The Empty Tomb
Our tour concluded with visits to both the Church of the Holy Sepulcher and the Garden Tomb. Visitors to Jerusalem know that they represent two very different options for locating Golgotha and the tomb of Christ. Of course, neither site can be confirmed. The first cathedral was built by Constantine in the 4th century, apparently on the location of a former chapel which commemorated the supposed location of the crucifixion of Christ. It was destroyed and rebuilt many times over the years, but is still a magnificent structure. Archaeologists have shown that there are tombs in the area which date to the first century, but beyond that nothing is certain. It is difficult to locate anything in a city that has been destroyed and rebuilt so many times.
By contrast, the Garden Tomb is a more recent discovery. British archaeologists in the 19th century noticed a rock structure that looked suspiciously like a skull. Since the Gospel accounts speak of the location of the crucifixion as the “place of the skull” (Golgotha) it was an intriguing find. The proximity to the road and the city gate fits the Biblical description and nearby excavation revealed an ancient vineyard. Further excavation uncovered an tomb that was cut into the rock and closed by a rolling stone. Unfortunately, the tomb has been determined to be from earlier than the first century. It is too old to be the tomb of Joseph of Arimathea.
To their credit, the guides at the Garden Tomb don’t over-sell their case. Our tour was led by an Arab Christian from the nearby Palestinian village of Bethlehem. He not only shared information about the location and about first century practice, but he read to us from the Scripture. “The important thing,” he said, “is not where the tomb was, exactly. The important thing is what it means. The tomb means that God so loved the world that he gave his only Son, so that whosoever should believe in him would not perish but have eternal life.” I think that the words of Scripture spoken by the mouth of our Arab brother meant more to me than anything I saw at that location.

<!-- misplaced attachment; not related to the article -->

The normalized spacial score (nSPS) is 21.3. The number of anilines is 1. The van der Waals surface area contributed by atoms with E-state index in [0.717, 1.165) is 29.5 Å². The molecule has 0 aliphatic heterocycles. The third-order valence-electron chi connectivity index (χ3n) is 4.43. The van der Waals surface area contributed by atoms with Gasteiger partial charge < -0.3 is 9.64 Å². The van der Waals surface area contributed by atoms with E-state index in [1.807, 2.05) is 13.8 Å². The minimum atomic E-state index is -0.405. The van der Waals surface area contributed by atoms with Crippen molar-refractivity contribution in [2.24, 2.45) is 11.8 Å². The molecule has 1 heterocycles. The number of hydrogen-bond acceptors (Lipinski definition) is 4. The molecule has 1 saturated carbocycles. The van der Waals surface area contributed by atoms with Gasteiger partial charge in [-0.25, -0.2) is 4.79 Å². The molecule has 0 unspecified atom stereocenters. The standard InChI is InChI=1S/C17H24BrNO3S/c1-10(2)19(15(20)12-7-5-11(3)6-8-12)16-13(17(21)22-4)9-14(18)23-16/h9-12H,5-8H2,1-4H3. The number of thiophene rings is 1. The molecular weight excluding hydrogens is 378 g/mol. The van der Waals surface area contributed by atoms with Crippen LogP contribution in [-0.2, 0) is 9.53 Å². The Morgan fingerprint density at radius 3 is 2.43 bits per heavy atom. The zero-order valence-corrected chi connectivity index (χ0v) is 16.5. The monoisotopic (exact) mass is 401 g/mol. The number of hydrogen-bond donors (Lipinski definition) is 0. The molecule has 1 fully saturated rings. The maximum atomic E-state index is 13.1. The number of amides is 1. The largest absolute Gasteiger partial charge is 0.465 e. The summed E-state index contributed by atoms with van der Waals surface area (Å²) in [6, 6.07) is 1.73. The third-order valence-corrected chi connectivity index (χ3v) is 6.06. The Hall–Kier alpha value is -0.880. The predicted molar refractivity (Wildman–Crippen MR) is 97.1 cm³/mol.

In a similar way, my thoughts on the tomb of Jesus were shaped by an offhand comment from our tour guide. Our guide for the week was a Messianic Jew that grew up in the Soviet Union before immigrating to Israel. He clearly loved Israel and was fiercely proud of his people. But he had come to know Messiah Jesus while in Russia and brought his faith with him to the Holy Land. His encyclopedic knowledge was paired with wit and love for the Lord. Sometimes his off-hand comments were more memorable than anything else. At one point he tried to describe what we would see when we entered the Church of the Holy Sepulcher. He was animated by the details, but he knew that this historic location touched on the heart of the Christian faith. I will end with his words.
“Inside the large dome of the church is a small dome. It is like Russians dolls – one inside the other. The people wait in a long line for hours to enter the smaller chapel. And inside the chapel what they think is the tomb. And the people wait for hours to go in and when they do, they look around and see that Jesus is not there.” And in a moment, his voice rose as he progressed from the technical description to proclaim his faith. “Jesus is not in the tomb… He is Risen!”
That alone was worth a trip to Israel.
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Matt Koerber is the senior pastor at City Reformed Presbyterian church. This is his personal blog that he also asks guest writers to participate on.